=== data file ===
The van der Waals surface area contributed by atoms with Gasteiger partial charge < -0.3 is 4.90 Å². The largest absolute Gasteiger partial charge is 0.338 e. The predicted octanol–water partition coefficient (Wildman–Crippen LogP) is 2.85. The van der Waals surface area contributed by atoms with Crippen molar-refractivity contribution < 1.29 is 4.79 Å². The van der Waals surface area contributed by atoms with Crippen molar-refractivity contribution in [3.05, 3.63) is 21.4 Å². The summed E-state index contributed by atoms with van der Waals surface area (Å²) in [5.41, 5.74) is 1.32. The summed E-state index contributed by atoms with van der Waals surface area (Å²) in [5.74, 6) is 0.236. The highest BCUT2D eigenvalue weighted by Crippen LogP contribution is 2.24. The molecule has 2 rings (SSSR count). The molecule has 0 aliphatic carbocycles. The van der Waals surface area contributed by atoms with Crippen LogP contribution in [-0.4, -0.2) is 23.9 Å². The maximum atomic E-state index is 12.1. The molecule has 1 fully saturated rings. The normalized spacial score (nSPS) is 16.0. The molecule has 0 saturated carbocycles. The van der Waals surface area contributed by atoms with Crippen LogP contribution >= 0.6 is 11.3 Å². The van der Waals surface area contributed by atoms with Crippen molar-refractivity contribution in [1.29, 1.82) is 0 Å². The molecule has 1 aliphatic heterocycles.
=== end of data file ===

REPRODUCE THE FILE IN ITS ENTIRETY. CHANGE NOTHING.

The van der Waals surface area contributed by atoms with Gasteiger partial charge < -0.3 is 4.90 Å². The largest absolute Gasteiger partial charge is 0.338 e. The predicted octanol–water partition coefficient (Wildman–Crippen LogP) is 2.85. The van der Waals surface area contributed by atoms with Crippen molar-refractivity contribution < 1.29 is 4.79 Å². The van der Waals surface area contributed by atoms with Crippen molar-refractivity contribution in [3.05, 3.63) is 21.4 Å². The summed E-state index contributed by atoms with van der Waals surface area (Å²) in [5.41, 5.74) is 1.32. The summed E-state index contributed by atoms with van der Waals surface area (Å²) in [5.74, 6) is 0.236. The highest BCUT2D eigenvalue weighted by Crippen LogP contribution is 2.24. The molecule has 2 rings (SSSR count). The molecule has 0 aliphatic carbocycles. The van der Waals surface area contributed by atoms with Crippen LogP contribution in [-0.4, -0.2) is 23.9 Å². The maximum atomic E-state index is 12.1. The molecule has 1 fully saturated rings. The normalized spacial score (nSPS) is 16.0. The molecule has 0 saturated carbocycles. The van der Waals surface area contributed by atoms with Crippen LogP contribution >= 0.6 is 11.3 Å². The van der Waals surface area contributed by atoms with Crippen molar-refractivity contribution in [1.29, 1.82) is 0 Å². The molecule has 1 aliphatic heterocycles.